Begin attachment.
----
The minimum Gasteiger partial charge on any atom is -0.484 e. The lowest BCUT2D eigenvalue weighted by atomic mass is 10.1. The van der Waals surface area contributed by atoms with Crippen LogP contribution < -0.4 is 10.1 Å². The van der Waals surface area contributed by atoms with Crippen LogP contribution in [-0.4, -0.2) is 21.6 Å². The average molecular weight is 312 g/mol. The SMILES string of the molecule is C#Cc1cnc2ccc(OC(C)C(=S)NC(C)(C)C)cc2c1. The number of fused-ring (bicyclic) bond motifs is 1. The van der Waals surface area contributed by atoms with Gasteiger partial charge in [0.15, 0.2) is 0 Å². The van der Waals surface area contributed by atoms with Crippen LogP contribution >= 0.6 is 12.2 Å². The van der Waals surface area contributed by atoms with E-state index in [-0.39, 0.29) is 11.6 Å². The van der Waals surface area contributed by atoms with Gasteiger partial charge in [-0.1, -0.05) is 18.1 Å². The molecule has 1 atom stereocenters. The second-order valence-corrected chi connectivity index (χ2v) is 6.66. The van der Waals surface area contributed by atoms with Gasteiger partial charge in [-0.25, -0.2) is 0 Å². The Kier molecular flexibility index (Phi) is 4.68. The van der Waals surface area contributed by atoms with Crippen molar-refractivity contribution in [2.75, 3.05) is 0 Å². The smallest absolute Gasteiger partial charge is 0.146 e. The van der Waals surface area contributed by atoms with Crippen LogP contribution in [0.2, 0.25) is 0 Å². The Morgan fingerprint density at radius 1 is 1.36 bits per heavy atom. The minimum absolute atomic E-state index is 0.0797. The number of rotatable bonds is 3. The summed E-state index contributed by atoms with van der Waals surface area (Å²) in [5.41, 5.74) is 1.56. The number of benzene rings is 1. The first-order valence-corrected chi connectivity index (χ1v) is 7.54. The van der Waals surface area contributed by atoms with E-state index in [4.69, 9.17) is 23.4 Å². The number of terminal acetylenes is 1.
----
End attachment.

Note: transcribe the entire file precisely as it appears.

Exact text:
The minimum Gasteiger partial charge on any atom is -0.484 e. The lowest BCUT2D eigenvalue weighted by atomic mass is 10.1. The van der Waals surface area contributed by atoms with Crippen LogP contribution < -0.4 is 10.1 Å². The van der Waals surface area contributed by atoms with Crippen LogP contribution in [-0.4, -0.2) is 21.6 Å². The average molecular weight is 312 g/mol. The SMILES string of the molecule is C#Cc1cnc2ccc(OC(C)C(=S)NC(C)(C)C)cc2c1. The number of fused-ring (bicyclic) bond motifs is 1. The van der Waals surface area contributed by atoms with Gasteiger partial charge in [0.15, 0.2) is 0 Å². The van der Waals surface area contributed by atoms with Crippen LogP contribution >= 0.6 is 12.2 Å². The van der Waals surface area contributed by atoms with E-state index in [-0.39, 0.29) is 11.6 Å². The van der Waals surface area contributed by atoms with Gasteiger partial charge in [-0.1, -0.05) is 18.1 Å². The molecule has 1 atom stereocenters. The second-order valence-corrected chi connectivity index (χ2v) is 6.66. The van der Waals surface area contributed by atoms with Gasteiger partial charge in [-0.25, -0.2) is 0 Å². The Kier molecular flexibility index (Phi) is 4.68. The van der Waals surface area contributed by atoms with Crippen molar-refractivity contribution in [2.75, 3.05) is 0 Å². The smallest absolute Gasteiger partial charge is 0.146 e. The van der Waals surface area contributed by atoms with Crippen LogP contribution in [0.2, 0.25) is 0 Å². The Morgan fingerprint density at radius 1 is 1.36 bits per heavy atom. The minimum absolute atomic E-state index is 0.0797. The number of rotatable bonds is 3. The summed E-state index contributed by atoms with van der Waals surface area (Å²) in [5.41, 5.74) is 1.56. The number of benzene rings is 1. The first-order valence-corrected chi connectivity index (χ1v) is 7.54. The van der Waals surface area contributed by atoms with E-state index in [4.69, 9.17) is 23.4 Å². The number of terminal acetylenes is 1.